With only one relegation place still undecided, Everton will be aiming to make a push away from trouble at Ipswich on Tuesday, but after what Ipswich did to Coventry yesterday, their optimism must be tempered. Coventry away is Everton's last game of the season, next Sunday. Joe Royle, Everton's manager, said afterwards it was possible Duncan Ferguson would be fit in time. He may well be needed.
One would like to think that the poor quality of Everton's play was entirely the product of anxiety. But there was little excuse for much of the banality on offer. They forced a handful of half-chances, particularly in the second half. But Daniel Amokachi's return to his early-season form of snatched shots and never quite being in the right place at the right time cost them dear.
There was little in it for the Saints, safe after six wins and a draw in their last eight games, and the prospect that they might pose Everton much of a threat receded further before the kick-off, when they lost Matthew Le Tissier with a heel injury. But they at least provided the odd reminder of what passing is, and twice could have won penalties.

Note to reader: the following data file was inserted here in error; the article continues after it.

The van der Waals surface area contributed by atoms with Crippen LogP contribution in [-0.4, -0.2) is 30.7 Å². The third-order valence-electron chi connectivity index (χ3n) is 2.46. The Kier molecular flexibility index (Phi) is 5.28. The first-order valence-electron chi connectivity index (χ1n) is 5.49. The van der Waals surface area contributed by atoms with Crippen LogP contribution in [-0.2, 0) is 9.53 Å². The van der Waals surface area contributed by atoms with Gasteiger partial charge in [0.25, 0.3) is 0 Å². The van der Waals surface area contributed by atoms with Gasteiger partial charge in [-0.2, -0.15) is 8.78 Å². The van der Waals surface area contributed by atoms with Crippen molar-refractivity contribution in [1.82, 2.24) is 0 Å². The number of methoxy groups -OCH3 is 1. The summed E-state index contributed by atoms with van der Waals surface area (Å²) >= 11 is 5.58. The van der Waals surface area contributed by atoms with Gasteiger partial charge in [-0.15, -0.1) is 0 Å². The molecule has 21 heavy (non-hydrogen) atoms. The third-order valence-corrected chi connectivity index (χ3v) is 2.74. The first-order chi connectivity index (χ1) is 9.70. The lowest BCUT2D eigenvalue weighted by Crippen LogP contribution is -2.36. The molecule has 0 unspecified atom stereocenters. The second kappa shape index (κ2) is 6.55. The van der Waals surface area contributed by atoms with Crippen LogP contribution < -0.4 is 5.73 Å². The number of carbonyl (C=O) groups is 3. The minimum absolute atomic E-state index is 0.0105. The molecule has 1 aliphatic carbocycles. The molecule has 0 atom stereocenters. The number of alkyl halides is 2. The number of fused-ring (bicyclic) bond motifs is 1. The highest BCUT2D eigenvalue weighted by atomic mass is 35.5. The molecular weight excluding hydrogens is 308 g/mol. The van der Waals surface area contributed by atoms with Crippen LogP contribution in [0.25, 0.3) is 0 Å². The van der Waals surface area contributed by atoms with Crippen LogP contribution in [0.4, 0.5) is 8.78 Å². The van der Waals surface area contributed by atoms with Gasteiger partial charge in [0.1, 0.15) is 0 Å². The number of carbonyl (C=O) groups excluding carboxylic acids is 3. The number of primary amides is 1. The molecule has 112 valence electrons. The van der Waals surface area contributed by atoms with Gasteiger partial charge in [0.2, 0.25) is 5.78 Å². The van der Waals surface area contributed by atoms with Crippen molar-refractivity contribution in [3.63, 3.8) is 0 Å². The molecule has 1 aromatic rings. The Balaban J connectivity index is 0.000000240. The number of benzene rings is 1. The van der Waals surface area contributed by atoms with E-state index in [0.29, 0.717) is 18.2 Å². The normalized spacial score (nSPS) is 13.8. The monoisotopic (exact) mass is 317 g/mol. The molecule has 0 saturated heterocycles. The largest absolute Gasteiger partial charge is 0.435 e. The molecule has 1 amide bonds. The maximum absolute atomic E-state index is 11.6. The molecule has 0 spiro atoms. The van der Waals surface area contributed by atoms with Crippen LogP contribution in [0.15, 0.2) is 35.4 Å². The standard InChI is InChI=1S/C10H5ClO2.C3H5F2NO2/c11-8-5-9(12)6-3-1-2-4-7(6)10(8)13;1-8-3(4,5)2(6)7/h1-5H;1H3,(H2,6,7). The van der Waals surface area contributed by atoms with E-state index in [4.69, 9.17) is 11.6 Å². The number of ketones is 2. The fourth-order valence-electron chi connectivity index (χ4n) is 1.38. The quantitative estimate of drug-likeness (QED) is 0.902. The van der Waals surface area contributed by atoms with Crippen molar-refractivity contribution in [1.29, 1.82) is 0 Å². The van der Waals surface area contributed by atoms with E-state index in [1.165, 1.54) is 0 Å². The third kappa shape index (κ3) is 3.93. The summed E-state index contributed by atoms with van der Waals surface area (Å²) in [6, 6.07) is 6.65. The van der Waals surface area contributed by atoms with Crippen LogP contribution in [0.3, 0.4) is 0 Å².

The first time, after only a few minutes, was when Dave Watson committed what looked a clear handball; the second, 20 minutes from the end, when Gary Ablett appeared to grab Jim Magilton as he closed in on goal. In between, Everton made nearly all the running, but on a heavily watered pitch they still had trouble keeping the ball on the ground.
They needed a steadying influence, but for a while the nearest they came to one was the corner-kicking of Andy Hinchcliffe. Everton continued to grind rather than glide. The half-time news from other grounds cannot have settled their nerves, and Southampton's sporadic attacks induced mild panic, never more so than in the 57th minute, when Gordon Watson crossed to the far post and Neil Shipperley stole in behind David Unsworth to volley a couple of feet wide.
It was substitution time again, and with just over half an hour to go, Royle sacrificed Hinchcliffe's dependability for the individualism of Anders Limpar. The scurrying Swede gave his side a lift, but with Beasant making a couple of fine saves late on, the breakthrough remained elusive.
Alan Ball, the Southampton manager, was asked if he thought Everton would stay up: "I thought Celtic Swing would win the 2000 Guineas."Reuse content